Even though a smell can’t really have a texture, such is the power of our olfactory memory that we associate certain scents with tactile attributes like powdery, creamy or smooth.
Whether they’re cosmetic, hygienic, or medicinal, powders and creams have been scented for thousands of years. Almost everyone is familiar with the smell of baby powder, but most would not realise that it’s a complex fragrance which can involve the notes of vanilla, tonka, heliotrope, rose, violet, jasmine, musks, civet, etc.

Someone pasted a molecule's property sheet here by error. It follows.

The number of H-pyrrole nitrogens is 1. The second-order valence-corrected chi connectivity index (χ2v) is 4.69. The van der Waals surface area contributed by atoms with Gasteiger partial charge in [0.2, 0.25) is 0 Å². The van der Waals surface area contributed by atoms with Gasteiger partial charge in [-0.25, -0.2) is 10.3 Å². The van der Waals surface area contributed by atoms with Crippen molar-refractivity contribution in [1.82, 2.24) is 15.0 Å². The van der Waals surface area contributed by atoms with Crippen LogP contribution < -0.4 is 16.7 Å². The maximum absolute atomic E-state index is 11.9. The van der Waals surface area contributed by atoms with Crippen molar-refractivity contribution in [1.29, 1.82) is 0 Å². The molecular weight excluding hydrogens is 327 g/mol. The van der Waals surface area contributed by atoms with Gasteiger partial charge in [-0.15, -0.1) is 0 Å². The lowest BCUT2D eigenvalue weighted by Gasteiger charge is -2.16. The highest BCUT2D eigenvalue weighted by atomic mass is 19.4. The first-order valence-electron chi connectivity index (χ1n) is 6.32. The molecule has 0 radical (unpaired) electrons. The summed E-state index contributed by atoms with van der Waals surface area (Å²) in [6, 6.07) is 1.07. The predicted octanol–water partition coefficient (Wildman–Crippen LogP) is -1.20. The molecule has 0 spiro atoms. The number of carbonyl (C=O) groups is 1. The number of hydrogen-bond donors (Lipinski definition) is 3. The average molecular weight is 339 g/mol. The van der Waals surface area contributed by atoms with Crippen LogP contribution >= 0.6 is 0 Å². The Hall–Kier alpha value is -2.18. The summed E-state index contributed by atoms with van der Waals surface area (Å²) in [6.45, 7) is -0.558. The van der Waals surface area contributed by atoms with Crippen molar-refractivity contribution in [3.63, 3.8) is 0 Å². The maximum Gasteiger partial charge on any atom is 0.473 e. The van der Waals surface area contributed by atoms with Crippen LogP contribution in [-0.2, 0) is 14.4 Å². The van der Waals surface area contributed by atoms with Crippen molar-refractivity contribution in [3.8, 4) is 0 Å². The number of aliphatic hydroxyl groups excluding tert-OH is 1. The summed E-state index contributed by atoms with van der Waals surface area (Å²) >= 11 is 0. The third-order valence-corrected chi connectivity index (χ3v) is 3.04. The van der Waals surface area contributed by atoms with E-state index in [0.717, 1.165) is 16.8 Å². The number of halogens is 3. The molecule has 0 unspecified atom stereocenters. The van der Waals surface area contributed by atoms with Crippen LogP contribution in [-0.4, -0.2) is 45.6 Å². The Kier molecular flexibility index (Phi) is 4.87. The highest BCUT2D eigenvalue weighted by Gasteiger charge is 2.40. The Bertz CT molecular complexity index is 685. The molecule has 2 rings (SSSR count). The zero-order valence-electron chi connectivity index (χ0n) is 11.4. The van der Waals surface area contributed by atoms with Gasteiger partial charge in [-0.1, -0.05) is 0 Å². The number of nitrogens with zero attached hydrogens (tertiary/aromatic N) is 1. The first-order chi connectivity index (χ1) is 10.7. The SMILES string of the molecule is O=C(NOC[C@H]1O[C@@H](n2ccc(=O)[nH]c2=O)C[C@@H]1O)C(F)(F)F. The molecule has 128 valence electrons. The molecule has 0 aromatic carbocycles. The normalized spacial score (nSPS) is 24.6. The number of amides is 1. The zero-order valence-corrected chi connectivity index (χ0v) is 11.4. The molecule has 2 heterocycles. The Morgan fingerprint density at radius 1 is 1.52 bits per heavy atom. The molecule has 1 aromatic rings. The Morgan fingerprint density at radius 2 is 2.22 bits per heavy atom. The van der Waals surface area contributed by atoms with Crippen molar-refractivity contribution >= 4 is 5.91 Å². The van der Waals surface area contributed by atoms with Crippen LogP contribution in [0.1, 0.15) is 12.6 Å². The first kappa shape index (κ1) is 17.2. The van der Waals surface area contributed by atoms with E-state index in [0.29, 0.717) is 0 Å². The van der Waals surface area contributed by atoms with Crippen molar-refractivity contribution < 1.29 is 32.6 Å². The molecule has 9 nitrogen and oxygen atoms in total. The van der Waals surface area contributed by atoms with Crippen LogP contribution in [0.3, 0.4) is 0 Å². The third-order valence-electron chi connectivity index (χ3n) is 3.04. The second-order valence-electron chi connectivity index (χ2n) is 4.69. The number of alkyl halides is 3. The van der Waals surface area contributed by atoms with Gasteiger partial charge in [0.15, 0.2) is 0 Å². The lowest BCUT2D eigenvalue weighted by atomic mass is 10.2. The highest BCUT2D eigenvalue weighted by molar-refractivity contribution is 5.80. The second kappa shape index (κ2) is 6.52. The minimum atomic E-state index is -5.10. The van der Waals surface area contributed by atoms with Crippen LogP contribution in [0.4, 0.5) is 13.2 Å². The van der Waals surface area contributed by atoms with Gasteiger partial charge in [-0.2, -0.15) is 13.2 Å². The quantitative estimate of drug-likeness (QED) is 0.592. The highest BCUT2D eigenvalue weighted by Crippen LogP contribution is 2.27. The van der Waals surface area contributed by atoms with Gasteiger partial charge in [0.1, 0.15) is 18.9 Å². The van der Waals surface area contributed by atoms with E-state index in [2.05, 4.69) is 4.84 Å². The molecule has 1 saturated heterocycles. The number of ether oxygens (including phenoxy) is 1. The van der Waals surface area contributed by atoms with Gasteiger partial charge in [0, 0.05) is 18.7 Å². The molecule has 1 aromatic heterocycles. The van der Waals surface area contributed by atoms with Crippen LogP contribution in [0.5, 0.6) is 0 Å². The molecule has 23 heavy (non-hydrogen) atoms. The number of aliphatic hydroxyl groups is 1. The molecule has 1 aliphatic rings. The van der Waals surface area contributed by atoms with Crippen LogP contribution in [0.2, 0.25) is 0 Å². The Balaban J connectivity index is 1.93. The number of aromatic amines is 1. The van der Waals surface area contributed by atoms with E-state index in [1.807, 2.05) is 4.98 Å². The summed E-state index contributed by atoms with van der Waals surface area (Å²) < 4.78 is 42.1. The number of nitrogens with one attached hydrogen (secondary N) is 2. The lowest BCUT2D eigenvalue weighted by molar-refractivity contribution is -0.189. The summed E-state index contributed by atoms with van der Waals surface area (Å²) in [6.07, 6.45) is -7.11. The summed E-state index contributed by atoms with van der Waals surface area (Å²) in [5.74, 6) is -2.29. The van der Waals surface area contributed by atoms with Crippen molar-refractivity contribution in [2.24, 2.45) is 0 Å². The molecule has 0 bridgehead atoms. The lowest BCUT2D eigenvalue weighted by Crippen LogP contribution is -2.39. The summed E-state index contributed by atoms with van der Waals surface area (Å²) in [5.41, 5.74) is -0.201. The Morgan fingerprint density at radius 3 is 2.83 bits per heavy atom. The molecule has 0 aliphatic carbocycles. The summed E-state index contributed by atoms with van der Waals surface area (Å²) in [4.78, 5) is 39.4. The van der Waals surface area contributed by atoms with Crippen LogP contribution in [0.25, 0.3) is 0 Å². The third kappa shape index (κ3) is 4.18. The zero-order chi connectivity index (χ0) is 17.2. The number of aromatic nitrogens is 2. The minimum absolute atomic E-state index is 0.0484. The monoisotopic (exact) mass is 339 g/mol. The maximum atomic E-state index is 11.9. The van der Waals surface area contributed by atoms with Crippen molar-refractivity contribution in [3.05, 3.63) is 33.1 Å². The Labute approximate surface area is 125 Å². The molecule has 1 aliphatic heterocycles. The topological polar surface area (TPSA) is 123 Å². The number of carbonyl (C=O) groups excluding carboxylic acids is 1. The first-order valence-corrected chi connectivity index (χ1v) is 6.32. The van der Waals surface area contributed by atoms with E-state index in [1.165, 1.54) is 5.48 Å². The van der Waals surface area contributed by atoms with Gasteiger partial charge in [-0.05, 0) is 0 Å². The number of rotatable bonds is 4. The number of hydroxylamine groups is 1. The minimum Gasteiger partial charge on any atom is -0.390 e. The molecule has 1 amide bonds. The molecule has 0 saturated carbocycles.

Certain notes like iris, rose, violet, heliotrope and mimosa are all associated with powdery fragrances. An iris note is traditionally achieved with a ‘butter’ made from the dried rhizomes, and iris can also have a creamy aspect. Coconut, almond and sandalwood are other materials which can give this effect.